Portcullis Emblem



Norbauer Inc illustration by Jessica Hische

At no point in my life until I stumbled into founding my own companies did I ever desire to be a man of business—and even then I remained ambivalent. But at some point early on in life I learned that it's irksome to work for people who are dumber than you are, and that doing things yourself is frequently the only way to make things happen in the world. Thus the idea of entrepreneurship began to have an appeal.

I suppose also that, having originally come coming from an academic background, I was simply insecure about and intimidated by the supposed "real world" of work and money-making, and I wanted to prove to myself that it was a domain in which I could be productive—whether or not that was something I inherently valued very much.

At any rate, I started three companies, ran them until I stopped learning new things from the work, and then sold each one. Though they were all in varying ways sources of frustration and disappointment, I'll concede that they were all far more successful than I could ever have hoped or imagined at the outset of each enterprise, and from each of them I was able to learn about and do things that would otherwise never have been possible.

Lovetastic / Scene404

Lovetastic illustration

Acquired by: OKCupid (now Match.com)

Screen captures and selected press clippings.

In many ways, I'm probably most proud of Lovetastic, if for no other reason than that it was a project it affected more people than anything else I've ever done (or perhaps am likely ever to do). It also happens to be where I met my husband Alan.

The idea, which I had around 2004, was simple: to build an online community for guys who like guys but who feel like we don't quite fit in with mainstream gay culture. Originally, I called the site Scene404 (a nerdy reference to the "gay scene" and server error code returned when you try to go to a location that doesn't exist). I had just come back from an exciting year working in the British Parliament and found myself back in the ivory tower, very much missing feeling connected to the real world. So after a few weeks I cashed in my academic chips (which actually turn out to be worthless), and set off on my own to build a web start-up. The only trouble was that I had never built a web application in my life, or practically any production-ready software for that matter—and I had no idea how to run a business. So I sat down on Day 1, opened up a book on SQL and went to town, endeavoring to study software engineering as assiduously as I had my scholarly subjects. After about six solitary months of (mostly nocturnal) 14-hour days behind my Linux terminal, Scene404 went live.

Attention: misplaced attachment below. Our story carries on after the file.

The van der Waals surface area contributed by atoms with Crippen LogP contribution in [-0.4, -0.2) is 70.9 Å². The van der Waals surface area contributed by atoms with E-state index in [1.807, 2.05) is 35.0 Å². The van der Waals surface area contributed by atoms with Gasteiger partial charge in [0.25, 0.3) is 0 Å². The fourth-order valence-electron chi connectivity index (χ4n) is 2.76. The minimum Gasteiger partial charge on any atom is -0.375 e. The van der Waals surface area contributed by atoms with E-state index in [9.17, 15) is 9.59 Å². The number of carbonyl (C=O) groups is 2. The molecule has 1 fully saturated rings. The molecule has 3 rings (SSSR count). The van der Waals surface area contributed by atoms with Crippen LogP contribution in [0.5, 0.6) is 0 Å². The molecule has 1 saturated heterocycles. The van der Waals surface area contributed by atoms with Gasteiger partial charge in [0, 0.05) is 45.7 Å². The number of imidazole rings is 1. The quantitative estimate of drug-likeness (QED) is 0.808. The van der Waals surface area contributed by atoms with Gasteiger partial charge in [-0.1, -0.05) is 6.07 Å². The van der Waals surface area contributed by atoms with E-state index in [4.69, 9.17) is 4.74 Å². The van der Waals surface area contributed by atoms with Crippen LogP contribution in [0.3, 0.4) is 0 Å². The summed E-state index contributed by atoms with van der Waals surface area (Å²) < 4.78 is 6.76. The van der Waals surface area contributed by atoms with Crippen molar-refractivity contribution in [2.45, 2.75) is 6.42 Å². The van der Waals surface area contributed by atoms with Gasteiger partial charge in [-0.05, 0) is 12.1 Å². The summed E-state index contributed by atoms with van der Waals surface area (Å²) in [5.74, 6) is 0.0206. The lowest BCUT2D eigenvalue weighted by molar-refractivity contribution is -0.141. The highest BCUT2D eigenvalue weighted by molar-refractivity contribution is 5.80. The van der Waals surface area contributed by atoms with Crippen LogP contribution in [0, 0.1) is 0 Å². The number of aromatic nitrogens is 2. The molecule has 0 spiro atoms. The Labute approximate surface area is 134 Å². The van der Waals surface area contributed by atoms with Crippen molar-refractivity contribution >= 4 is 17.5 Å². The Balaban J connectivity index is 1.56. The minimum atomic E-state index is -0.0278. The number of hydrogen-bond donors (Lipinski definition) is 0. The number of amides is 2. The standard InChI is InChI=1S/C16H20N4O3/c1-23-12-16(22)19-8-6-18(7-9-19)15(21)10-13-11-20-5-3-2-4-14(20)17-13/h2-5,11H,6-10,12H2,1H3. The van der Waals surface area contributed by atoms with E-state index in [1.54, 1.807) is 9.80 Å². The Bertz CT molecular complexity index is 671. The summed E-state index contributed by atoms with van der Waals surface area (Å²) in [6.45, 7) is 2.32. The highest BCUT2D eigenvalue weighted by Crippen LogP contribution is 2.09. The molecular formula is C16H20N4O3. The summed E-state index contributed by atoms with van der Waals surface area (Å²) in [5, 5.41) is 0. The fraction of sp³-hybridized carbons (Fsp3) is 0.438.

Our membership grew steadily thanks to early positive feedback on sites like GayGeeks.org and due to a series of early podcasts I did interviewing interesting stereotype-busting gay men. After running a few ads in The Harvard Gay and Lesbian Review, I managed to get some early attention from a small but influential (and thoughtful) crowd of gay men. Within a few months, I had been approached for investment in the company. I eventually accepted an offer to sell a portion of my shares in order to raise funds to undertake a major promotion and advertising campaign in hopes of launching the project into national attention.

In this manner I went from coding a speculative website from my father's house in an obscure part of West Virginia (not that there are non-obscure parts), within a year I suddenly found myself running a company with an office in Manhattan, hiring a fancy Madison Avenue PR firm that also represented the likes of BMW, Activision, Disney, and Bloomberg, doing interviews for major national newspapers, and celebrating our deal closing at the Four Seasons (the restaurant in the Seagrams Building, not the hotel)—heady stuff for a 24-year-old from the Appalachian sticks. For me, the excitement of this era is perfectly encapsulated in this nervous interview I did with Leo Laporte (a journalist, formerly of TechTV, and hero of mine from adolescence.)

Part of the investment in the company involved a major rebranding and trademarking effort to "Lovetastic," and it gave me resources to oversee a comprehensive visual redesign and a ground-up rewrite of the software, along with an overhaul of our server infrastructure. Being able to hire a team of developers made it possible to do all sorts of inte